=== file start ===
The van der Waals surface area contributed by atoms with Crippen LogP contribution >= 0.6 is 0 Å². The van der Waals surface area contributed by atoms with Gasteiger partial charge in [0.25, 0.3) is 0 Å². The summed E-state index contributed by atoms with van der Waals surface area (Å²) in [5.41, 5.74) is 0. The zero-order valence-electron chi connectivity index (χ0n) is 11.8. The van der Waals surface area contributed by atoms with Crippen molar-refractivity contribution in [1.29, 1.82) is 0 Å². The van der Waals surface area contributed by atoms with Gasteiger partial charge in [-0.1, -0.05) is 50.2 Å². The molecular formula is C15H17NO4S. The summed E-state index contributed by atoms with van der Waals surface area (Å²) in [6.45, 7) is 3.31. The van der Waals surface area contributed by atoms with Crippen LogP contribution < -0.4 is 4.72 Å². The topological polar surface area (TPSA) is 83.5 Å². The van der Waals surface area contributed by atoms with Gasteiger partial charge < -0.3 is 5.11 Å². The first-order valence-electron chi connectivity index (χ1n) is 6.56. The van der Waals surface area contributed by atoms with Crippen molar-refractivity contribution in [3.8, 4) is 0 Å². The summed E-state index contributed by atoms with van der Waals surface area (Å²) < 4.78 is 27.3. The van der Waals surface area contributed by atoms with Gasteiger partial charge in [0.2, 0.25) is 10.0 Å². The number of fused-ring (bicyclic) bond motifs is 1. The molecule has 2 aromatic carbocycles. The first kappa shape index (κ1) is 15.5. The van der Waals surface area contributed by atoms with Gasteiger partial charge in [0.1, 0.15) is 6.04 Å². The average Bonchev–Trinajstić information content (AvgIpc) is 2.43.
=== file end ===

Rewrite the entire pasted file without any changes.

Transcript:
The van der Waals surface area contributed by atoms with Crippen LogP contribution >= 0.6 is 0 Å². The van der Waals surface area contributed by atoms with Gasteiger partial charge in [0.25, 0.3) is 0 Å². The summed E-state index contributed by atoms with van der Waals surface area (Å²) in [5.41, 5.74) is 0. The zero-order valence-electron chi connectivity index (χ0n) is 11.8. The van der Waals surface area contributed by atoms with Crippen molar-refractivity contribution in [1.29, 1.82) is 0 Å². The van der Waals surface area contributed by atoms with Gasteiger partial charge in [-0.1, -0.05) is 50.2 Å². The molecular formula is C15H17NO4S. The summed E-state index contributed by atoms with van der Waals surface area (Å²) in [6.45, 7) is 3.31. The van der Waals surface area contributed by atoms with Crippen LogP contribution < -0.4 is 4.72 Å². The topological polar surface area (TPSA) is 83.5 Å². The van der Waals surface area contributed by atoms with Gasteiger partial charge < -0.3 is 5.11 Å². The first-order valence-electron chi connectivity index (χ1n) is 6.56. The van der Waals surface area contributed by atoms with Crippen molar-refractivity contribution in [3.8, 4) is 0 Å². The summed E-state index contributed by atoms with van der Waals surface area (Å²) < 4.78 is 27.3. The van der Waals surface area contributed by atoms with Gasteiger partial charge in [0.2, 0.25) is 10.0 Å². The number of fused-ring (bicyclic) bond motifs is 1. The molecule has 2 aromatic carbocycles. The first kappa shape index (κ1) is 15.5. The van der Waals surface area contributed by atoms with Gasteiger partial charge in [0.1, 0.15) is 6.04 Å². The average Bonchev–Trinajstić information content (AvgIpc) is 2.43.